“I would say that the general consensus in there was that we’re OK with where fighting is right now,” Holland said. “With regards to goalie fighting, we’d like to do something. We don’t really like to see goalies fighting.”
Emery was not suspended for his role in the brawl between the Flyers and Capitals because the NHL did not have a rule in place to serve as precedent. That could change after the March meeting if the GMs decide to make it an automatic suspension for goalies who cross the red line to fight.
“There are situations that arise that you can’t just paint it all with one brush, similar to the instigator in the last five minutes,” Campbell said. “I think that we need more time in a breakout meeting in March, but we discussed that fairly intensively today.”
Fighting is routinely on the agenda at these meetings, though Parros suffering a concussion on opening night as a result of a fall after fighting Toronto’s Colton Orr has made it more of a hot topic for those outside the industry. Within the NHL offices Tuesday, there wasn’t a seismic shift on the issue.
“My impression coming out is in that meeting today there’s not really a push for making any changes to the rules on fighting,” Yzerman said.
The GMs also got clarification on the playoff format, which could include wild-card teams crossing over because of total points even if four make it from each division in one conference. Under the new alignment and format, the top three teams from each division and two wild cards from each conference qualify.
“Certainly my personal opinion is wherever possible to stay within the division, it creates rivalries, less travel,” Holland said. “That’s obviously part of the reason why we went to two divisions in each conference was to build rivalries, less travel. Obviously there’s a crossover component, we talked about it today, and that’s why we’re going to continue to talk about it in March.”
Director of officiating Stephen Walkom briefed the GMs on hybrid icing, which commissioner Gary Bettman said Monday was an ongoing adjustment for players and officials. Walkom said there are roughly the same number of icing plays per game as last season, which was played under the traditional rule.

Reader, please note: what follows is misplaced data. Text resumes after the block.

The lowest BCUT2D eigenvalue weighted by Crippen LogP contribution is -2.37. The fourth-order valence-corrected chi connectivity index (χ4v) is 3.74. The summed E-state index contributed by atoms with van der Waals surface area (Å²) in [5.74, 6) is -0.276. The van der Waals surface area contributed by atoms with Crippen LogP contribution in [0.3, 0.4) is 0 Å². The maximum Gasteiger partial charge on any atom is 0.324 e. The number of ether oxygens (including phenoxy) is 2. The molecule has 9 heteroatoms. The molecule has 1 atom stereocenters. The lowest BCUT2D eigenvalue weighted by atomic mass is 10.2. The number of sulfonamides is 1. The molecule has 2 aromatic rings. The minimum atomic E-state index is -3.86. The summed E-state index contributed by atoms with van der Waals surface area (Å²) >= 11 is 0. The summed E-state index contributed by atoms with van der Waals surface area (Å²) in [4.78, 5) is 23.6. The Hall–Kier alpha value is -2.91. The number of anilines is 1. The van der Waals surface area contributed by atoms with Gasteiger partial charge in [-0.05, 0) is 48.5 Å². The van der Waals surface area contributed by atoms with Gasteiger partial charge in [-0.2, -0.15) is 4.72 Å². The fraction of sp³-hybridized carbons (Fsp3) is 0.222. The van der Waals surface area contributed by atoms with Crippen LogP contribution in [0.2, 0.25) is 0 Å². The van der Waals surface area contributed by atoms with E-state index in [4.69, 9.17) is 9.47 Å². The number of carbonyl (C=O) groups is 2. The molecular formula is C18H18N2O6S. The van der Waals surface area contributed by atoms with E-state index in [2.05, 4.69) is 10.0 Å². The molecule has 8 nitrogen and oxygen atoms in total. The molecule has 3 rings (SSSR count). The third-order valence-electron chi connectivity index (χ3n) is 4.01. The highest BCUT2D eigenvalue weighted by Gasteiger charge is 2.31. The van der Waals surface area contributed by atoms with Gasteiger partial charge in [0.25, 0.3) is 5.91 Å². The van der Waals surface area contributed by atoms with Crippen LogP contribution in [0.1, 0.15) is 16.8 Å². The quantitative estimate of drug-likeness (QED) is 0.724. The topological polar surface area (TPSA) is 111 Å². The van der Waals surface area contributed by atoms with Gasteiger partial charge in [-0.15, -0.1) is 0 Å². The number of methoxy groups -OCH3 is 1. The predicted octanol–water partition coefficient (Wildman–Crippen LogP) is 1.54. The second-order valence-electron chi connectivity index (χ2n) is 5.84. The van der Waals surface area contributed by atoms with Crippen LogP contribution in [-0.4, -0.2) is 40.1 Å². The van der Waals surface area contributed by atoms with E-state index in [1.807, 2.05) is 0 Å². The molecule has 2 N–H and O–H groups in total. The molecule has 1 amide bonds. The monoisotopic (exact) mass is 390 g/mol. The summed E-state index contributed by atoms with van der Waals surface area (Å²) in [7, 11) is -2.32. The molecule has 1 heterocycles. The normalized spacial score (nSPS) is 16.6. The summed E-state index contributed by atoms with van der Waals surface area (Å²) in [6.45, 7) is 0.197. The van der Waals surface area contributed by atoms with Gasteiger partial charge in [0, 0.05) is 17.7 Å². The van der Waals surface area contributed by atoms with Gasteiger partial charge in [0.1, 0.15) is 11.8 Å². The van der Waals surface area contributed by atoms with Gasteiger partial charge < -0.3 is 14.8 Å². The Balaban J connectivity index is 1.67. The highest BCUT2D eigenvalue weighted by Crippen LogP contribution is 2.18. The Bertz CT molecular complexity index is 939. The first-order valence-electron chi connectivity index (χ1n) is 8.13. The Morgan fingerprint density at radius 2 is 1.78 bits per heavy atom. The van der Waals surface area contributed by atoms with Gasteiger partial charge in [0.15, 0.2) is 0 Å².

“All the players, coaches and the officials are on a fast-ramp learning curve to get this rule right,” Walkom said. “So far we’re getting better at. We haven’t had anybody slamming into the boards, and we have the same number of icings. That’s probably a real good thing.”
A bit farther from hockey was the discussion about bullying that arose in light of the situation with Richie Incognito and Jonathan Martin of the NFL’s Miami Dolphins. Yzerman said everyone sometimes needs to be reminded about what is acceptable and what is not.
“It’s something that I think is really with social media, with the cell phones, I think the sanctity of the locker room and all these 24/7 shows, you’re on a higher alert and it’s a workplace environment,” Chiarelli said. “It’s not the same workplace environment as here on Bay Street, but I think there’s parameters that you have to stand by. It’s just kind of a discussion we had (to) be aware and know that as managers and coaches, you’re responsible.”